View A Video on Vibratory Feeders - A Quick Introduction
Vibratory feeders convey parts or bulk material through various stages
of finishing, packaging and recycling by means of vibration. Unlike
pneumatic conveying, screw conveying and standard belt conveying,
vibratory conveying offers solutions for moving delicate or sticky food
materials without causing liquefying or damage due to shearing or rough
Vibratory feeding, also known as vibratory conveying, offers low-maintenance parts and material handling, as vibratory conveyors and bowls use no moving parts except the vibrating drive installed beneath the bowl or feeder pan, away from contaminating materials. There are two main types of vibrating feeders: vibratory bowl feeders and vibratory conveyors. Vibratory bowl feeders, also known as vibratory bowls or centrifugal feeders, are a type of parts feeder used in parts manufacturing to align finished or semifinished parts for final processing or packaging. Vibratory conveyors encompass a wider range of troughs, vibrating screens and trommel screens which convey and/or sort bulk materials during processing. Rotary feeders, also known as rotary airlocks or rotary valves, occupy a third category by providing air-tight bulk material feeding into screw conveyors or vibratory conveyors. Linear feeders, also referred to as inline feeders, are typically used to convey parts in a consistent flow from bowl feeders over short to relatively long distances in a vibratory linear motion.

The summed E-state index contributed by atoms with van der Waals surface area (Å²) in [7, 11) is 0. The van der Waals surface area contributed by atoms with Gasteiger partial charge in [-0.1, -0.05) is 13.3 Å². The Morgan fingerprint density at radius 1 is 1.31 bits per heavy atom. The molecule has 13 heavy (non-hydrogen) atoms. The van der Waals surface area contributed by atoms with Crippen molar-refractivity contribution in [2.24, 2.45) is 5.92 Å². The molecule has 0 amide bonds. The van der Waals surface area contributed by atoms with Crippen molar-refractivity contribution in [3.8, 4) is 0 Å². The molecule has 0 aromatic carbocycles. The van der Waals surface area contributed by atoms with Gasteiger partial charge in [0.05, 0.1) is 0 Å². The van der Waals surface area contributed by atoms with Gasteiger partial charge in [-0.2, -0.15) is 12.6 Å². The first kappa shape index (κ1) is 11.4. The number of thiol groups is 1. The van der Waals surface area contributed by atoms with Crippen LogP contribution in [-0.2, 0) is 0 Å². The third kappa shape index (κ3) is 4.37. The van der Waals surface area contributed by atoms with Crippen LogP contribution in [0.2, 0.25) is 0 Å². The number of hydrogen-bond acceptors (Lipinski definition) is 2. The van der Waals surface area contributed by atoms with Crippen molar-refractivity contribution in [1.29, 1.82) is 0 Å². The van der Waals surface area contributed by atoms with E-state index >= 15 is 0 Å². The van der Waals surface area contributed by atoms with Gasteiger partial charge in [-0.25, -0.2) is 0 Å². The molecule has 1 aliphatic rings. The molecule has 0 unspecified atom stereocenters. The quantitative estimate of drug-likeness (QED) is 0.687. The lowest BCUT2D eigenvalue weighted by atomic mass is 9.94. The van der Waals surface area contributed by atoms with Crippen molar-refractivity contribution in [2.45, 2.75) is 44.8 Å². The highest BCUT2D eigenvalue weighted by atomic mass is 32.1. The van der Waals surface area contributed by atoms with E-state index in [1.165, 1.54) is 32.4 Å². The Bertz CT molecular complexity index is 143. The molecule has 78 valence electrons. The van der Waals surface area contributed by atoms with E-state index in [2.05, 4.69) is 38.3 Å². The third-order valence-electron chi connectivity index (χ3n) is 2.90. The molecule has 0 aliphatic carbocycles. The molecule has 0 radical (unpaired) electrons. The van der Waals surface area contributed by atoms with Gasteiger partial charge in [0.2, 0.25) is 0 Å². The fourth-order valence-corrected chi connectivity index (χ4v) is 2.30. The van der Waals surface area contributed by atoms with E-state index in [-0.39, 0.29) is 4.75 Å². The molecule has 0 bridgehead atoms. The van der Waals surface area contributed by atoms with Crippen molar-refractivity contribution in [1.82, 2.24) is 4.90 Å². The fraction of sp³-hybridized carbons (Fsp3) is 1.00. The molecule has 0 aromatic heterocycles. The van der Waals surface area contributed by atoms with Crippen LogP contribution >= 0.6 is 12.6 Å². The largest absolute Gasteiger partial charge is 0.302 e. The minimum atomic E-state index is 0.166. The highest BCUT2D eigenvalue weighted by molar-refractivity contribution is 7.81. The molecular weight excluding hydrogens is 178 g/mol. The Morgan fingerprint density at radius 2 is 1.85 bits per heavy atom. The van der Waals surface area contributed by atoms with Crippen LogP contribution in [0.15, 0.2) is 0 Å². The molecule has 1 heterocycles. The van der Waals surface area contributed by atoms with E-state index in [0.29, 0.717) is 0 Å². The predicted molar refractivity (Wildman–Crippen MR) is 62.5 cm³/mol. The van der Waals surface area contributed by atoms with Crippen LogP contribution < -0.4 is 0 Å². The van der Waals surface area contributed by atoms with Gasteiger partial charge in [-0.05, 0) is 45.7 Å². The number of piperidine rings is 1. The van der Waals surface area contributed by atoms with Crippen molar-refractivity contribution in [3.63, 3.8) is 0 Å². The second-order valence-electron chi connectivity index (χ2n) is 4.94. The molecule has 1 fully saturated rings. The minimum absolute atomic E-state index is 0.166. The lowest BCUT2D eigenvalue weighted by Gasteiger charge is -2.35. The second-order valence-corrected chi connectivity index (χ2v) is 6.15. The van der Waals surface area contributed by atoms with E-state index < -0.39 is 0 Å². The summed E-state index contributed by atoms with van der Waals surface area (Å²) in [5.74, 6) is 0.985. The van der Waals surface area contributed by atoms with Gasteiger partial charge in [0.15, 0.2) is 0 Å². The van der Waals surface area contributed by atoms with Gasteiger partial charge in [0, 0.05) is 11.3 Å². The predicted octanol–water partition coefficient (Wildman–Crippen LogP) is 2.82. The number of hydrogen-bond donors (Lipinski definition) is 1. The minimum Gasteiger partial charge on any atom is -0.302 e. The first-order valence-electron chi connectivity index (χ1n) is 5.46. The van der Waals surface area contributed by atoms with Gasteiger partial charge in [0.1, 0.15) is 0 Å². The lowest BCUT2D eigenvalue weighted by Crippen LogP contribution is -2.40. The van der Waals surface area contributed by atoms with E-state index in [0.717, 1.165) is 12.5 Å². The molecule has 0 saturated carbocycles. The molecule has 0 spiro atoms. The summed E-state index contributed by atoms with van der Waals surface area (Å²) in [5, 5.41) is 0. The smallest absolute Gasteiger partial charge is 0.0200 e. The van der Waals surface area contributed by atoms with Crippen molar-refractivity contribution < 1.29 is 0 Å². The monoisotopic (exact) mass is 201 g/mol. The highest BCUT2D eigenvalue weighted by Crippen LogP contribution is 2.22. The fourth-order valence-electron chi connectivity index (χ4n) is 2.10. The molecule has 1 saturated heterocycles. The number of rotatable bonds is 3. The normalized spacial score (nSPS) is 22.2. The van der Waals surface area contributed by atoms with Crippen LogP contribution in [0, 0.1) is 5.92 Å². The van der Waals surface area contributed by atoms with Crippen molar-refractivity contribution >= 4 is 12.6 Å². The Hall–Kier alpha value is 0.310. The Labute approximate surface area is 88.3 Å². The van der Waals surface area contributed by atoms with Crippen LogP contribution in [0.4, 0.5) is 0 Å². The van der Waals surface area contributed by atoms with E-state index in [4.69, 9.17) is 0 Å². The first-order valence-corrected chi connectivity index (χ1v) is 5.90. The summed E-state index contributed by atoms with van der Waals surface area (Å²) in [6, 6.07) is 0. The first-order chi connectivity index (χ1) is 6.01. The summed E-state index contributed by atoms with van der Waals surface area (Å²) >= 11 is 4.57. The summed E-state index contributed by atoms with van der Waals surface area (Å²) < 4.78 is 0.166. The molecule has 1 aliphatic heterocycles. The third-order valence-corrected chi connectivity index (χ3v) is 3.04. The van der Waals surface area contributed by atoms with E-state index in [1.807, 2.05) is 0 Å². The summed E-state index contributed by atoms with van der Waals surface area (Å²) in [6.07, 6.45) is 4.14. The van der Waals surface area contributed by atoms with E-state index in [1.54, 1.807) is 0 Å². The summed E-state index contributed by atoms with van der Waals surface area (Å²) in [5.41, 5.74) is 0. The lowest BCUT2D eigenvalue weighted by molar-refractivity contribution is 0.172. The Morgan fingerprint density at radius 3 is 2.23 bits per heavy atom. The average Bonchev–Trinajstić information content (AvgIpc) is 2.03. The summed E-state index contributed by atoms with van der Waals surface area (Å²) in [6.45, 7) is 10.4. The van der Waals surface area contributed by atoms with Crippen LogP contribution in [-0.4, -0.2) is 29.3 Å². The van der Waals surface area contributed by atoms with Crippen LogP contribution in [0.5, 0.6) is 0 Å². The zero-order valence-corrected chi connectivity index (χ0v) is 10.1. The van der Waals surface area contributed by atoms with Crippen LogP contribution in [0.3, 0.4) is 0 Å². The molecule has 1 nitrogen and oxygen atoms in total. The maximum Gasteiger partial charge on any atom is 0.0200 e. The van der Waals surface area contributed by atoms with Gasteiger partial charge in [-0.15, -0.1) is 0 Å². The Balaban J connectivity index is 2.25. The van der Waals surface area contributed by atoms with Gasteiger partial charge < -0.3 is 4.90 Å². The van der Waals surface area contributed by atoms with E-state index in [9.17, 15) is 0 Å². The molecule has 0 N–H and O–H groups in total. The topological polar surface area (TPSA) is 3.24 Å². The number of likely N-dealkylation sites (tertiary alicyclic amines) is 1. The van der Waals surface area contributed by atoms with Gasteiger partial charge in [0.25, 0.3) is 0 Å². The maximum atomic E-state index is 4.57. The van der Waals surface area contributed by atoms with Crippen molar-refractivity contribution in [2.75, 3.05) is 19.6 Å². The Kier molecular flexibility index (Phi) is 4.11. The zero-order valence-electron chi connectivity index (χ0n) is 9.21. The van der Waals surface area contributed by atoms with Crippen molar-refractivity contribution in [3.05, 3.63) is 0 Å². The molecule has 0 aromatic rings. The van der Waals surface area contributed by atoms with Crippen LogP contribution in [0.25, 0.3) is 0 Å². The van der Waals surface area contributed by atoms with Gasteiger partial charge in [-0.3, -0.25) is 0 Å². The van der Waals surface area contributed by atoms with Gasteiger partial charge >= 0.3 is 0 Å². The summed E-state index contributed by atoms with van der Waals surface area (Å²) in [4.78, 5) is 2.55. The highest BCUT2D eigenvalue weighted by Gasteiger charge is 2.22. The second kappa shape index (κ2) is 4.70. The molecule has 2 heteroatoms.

Vibratory bowl feeders are used extensively by small parts manufacturers as an extremely efficient means of orienting products for further finishing or for distribution. Originally designed by pharmaceutical companies to count, sort and organize pills, bowl feeders also orient fasteners, ammunition, o-rings, molded rubber parts, toothpaste caps and many other small parts for packaging or finishing. Vibratory conveyors, screens and trommels are used for powder and bulk material handling in a range of industries, including pharmaceutical, agricultural and food processing. Recycling industries use vibratory conveyors extensively to convey and sort materials such as plastic, wood, crushed cement and metals for reclamation, while fertilizer, sand and gravel, mining and pulp industries use trommel screens and vibrating screens to convey, sift and sort. A particularly powerful type of vibrating screen is a grizzly screen, which is most often used in the mining industry. Rotary airlock feeders often accompany vibratory conveyor systems, particularly when conveying powder bulk solids. Rotary feeders are often used in conjunction with dust collecting systems to convey collected waste dust into disposal areas or reclamation processing. Electromagnetic vibratory feeders are one of the two main types of vibratory feeders in terms of how they are powered, the other being electromechanical vibratory feeders which are typically driven by a motor supported by either an eccentric crank or eccentric weights.